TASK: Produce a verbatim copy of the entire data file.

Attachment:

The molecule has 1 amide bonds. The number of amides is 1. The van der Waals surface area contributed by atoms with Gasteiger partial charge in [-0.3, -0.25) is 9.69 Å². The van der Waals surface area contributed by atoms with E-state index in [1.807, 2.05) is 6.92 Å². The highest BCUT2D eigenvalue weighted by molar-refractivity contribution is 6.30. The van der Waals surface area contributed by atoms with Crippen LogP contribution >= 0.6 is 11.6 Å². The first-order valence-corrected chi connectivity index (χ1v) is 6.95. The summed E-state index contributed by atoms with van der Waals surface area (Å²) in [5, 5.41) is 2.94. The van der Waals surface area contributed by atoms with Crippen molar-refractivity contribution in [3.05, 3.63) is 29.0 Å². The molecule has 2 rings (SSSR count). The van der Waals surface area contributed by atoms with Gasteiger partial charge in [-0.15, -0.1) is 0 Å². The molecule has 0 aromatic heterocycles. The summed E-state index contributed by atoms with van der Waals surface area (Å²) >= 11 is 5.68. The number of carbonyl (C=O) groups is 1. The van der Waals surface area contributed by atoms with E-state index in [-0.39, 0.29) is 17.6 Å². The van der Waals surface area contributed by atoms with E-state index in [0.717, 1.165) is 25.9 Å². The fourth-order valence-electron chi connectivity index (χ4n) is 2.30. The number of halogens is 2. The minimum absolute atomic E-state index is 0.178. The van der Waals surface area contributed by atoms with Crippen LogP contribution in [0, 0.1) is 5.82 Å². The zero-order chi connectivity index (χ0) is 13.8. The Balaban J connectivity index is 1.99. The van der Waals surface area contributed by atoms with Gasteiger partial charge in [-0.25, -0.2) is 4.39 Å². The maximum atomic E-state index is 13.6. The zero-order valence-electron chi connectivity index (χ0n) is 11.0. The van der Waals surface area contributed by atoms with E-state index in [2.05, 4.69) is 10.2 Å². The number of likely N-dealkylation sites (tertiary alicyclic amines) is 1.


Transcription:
The molecule has 1 amide bonds. The number of amides is 1. The van der Waals surface area contributed by atoms with Gasteiger partial charge in [-0.3, -0.25) is 9.69 Å². The van der Waals surface area contributed by atoms with E-state index in [1.807, 2.05) is 6.92 Å². The highest BCUT2D eigenvalue weighted by molar-refractivity contribution is 6.30. The van der Waals surface area contributed by atoms with Crippen LogP contribution >= 0.6 is 11.6 Å². The first-order valence-corrected chi connectivity index (χ1v) is 6.95. The summed E-state index contributed by atoms with van der Waals surface area (Å²) in [5, 5.41) is 2.94. The van der Waals surface area contributed by atoms with Crippen molar-refractivity contribution in [3.05, 3.63) is 29.0 Å². The molecule has 2 rings (SSSR count). The van der Waals surface area contributed by atoms with Gasteiger partial charge in [-0.15, -0.1) is 0 Å². The molecule has 0 aromatic heterocycles. The summed E-state index contributed by atoms with van der Waals surface area (Å²) >= 11 is 5.68. The number of carbonyl (C=O) groups is 1. The van der Waals surface area contributed by atoms with E-state index in [-0.39, 0.29) is 17.6 Å². The van der Waals surface area contributed by atoms with E-state index in [0.717, 1.165) is 25.9 Å². The fourth-order valence-electron chi connectivity index (χ4n) is 2.30. The number of halogens is 2. The minimum absolute atomic E-state index is 0.178. The van der Waals surface area contributed by atoms with Crippen LogP contribution in [0, 0.1) is 5.82 Å². The zero-order chi connectivity index (χ0) is 13.8. The Balaban J connectivity index is 1.99. The van der Waals surface area contributed by atoms with Gasteiger partial charge in [-0.25, -0.2) is 4.39 Å². The maximum atomic E-state index is 13.6. The zero-order valence-electron chi connectivity index (χ0n) is 11.0. The van der Waals surface area contributed by atoms with E-state index in [2.05, 4.69) is 10.2 Å². The number of likely N-dealkylation sites (tertiary alicyclic amines) is 1.